The Aachen City Hall was built in the 14th century (in 1349) by the Aachen citizenry on the foundation walls of the former Aula Regia in the Königspfalz/the Aachen Palace where the coronation feast/Krönungsmahl as part of the coronation ceremony of the Holy Roman Emperor took place.
Since Aachen was the center of the Holy Roman Empire and was built as a ‘Roma secunda’, the Aachen Cathedral Treasury is the biggest and most important church treasury north of the Alps. It contains Roman works, as well as works from the Carolingian, Ottonian, Staufen, and Gothic times.
To visit the otherwise very beautiful town of Kornelimünster on a very cold and windy day isn’t a very pleasant thing, but maybe it cannot be different as Aachen (to the district of which Kornelimünster belongs) and its area are notorious for their bad weather and in Aachen, Continue reading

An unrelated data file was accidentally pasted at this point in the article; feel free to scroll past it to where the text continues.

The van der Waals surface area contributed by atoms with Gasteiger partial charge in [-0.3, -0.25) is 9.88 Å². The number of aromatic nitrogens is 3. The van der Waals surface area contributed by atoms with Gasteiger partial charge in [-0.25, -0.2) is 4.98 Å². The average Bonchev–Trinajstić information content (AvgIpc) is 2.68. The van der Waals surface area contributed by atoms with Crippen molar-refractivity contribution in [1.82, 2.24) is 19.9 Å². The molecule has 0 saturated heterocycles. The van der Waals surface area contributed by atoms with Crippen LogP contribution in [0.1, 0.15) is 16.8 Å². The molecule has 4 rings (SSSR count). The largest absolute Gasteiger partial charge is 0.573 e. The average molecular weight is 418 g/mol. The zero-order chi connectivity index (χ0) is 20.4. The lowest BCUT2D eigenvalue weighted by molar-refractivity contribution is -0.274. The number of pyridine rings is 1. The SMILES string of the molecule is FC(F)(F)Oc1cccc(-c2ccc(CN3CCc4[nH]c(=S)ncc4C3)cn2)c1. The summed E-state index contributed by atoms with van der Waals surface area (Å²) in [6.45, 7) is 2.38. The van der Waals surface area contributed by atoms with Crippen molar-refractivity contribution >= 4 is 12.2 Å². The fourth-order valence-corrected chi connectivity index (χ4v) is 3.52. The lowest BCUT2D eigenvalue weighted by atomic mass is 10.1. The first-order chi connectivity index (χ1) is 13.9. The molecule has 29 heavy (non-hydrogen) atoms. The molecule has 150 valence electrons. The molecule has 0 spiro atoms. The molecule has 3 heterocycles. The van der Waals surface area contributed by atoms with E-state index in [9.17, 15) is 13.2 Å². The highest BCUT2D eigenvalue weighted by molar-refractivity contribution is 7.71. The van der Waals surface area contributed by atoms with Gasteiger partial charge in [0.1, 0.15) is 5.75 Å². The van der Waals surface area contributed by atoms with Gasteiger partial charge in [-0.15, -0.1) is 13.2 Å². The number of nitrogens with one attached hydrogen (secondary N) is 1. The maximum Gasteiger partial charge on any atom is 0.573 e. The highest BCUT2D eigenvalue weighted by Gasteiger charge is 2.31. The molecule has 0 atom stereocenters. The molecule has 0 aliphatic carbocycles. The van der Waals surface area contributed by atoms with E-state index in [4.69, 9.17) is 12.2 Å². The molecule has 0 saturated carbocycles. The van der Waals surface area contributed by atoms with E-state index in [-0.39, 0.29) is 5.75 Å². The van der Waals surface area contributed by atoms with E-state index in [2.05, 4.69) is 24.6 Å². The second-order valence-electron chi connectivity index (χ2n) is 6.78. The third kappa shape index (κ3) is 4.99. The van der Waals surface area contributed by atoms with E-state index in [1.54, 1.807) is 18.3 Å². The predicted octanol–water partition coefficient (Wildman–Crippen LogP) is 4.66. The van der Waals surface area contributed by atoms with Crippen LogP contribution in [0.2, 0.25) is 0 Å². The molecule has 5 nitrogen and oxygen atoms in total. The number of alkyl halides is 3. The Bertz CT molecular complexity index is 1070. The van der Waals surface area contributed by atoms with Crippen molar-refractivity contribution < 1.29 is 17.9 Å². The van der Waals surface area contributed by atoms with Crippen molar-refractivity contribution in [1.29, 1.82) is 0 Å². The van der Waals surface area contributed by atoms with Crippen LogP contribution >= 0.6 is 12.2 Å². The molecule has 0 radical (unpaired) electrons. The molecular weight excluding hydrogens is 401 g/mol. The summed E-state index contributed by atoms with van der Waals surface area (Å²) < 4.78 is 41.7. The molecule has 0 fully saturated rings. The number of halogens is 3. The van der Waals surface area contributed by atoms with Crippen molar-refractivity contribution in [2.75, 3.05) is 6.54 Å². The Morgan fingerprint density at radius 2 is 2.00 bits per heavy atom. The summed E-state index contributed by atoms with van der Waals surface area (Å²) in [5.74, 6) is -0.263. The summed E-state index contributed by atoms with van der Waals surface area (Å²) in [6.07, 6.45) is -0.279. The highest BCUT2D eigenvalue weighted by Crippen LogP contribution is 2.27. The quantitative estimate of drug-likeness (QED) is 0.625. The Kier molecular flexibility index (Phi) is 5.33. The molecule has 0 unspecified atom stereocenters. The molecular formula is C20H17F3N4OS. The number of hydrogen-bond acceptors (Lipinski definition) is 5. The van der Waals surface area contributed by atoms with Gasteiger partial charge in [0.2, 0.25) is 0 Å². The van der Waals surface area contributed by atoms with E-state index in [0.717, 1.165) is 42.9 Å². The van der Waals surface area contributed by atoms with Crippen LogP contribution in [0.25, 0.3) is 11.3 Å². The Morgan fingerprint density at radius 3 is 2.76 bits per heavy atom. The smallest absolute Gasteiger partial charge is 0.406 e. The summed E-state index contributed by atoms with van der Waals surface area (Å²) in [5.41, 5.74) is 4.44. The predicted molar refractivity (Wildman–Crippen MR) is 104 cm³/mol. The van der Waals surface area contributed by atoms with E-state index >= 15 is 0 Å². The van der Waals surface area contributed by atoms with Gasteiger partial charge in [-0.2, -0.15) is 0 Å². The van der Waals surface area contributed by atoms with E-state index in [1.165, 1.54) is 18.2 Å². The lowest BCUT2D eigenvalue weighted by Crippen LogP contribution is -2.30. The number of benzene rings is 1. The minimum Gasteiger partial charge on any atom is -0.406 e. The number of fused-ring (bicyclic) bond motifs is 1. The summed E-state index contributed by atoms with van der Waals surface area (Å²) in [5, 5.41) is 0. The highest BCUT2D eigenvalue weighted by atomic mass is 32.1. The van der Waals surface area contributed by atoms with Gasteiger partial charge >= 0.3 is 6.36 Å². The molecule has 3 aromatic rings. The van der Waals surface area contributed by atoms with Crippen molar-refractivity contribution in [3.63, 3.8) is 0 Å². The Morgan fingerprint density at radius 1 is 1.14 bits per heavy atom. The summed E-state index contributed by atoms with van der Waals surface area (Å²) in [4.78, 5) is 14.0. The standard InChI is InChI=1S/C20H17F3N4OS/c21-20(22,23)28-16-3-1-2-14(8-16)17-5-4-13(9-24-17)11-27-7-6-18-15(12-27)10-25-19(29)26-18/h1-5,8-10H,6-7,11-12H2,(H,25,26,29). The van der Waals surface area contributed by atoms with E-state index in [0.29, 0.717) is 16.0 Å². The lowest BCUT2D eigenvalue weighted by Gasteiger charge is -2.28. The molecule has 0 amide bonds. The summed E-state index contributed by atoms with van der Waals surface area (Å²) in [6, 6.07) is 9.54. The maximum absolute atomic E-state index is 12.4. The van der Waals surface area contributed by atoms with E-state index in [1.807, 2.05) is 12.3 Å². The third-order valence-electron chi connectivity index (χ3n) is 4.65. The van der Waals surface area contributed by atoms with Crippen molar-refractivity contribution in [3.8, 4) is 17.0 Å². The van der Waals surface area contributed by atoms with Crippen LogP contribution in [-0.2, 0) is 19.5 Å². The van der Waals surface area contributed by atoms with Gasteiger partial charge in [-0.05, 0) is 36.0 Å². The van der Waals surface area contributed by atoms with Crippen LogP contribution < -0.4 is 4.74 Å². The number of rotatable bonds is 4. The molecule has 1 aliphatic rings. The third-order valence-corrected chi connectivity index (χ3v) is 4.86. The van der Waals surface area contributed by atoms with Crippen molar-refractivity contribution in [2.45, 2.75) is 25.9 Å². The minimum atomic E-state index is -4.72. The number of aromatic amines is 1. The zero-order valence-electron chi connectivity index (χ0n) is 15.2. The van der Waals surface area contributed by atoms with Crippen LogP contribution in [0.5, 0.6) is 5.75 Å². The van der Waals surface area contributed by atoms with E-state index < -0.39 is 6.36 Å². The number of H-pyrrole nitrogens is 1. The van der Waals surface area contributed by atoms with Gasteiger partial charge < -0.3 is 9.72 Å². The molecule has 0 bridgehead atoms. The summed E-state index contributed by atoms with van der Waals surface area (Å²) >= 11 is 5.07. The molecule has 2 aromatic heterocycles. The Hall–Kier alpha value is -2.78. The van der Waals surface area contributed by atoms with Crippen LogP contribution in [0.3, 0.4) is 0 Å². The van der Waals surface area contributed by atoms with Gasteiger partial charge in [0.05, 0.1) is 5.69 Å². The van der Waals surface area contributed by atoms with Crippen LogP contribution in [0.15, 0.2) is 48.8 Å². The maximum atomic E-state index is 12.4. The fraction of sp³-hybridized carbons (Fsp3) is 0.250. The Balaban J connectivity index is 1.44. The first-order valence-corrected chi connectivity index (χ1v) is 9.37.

The village of St. Thomas was mentioned for the first time in AD 973 under the name of Ernistburen, later Erlenburen. Its present name, it owes to the Monastery of St. Thomas, founded in 1185 by the Knight Ludwig of Deudesfeld in honor of St. Thomas of Becket. It was a Continue reading
The extraordinary panorama with two fortified medieval castles – Niederburg and Oberburg – as a result of the notorious medieval history of the area, is the main attraction of Manderscheid. And although this is not my favorite type of tourist attractions, I had to visit at least one of them – the so-called Niederburg/the Lower Castle. Continue reading
The history of the Pilgrimage Church of the Visitation in Klausen, or Eberhardsklausen, is similar to that of the Abbey of Mariawald. In 1440, a poor man named Eberhard just placed a Pièta in one hollow tree. He then built a Klause (a German word for ‘a hermitage’, where obviously also the name of the settlement derives from). Continue reading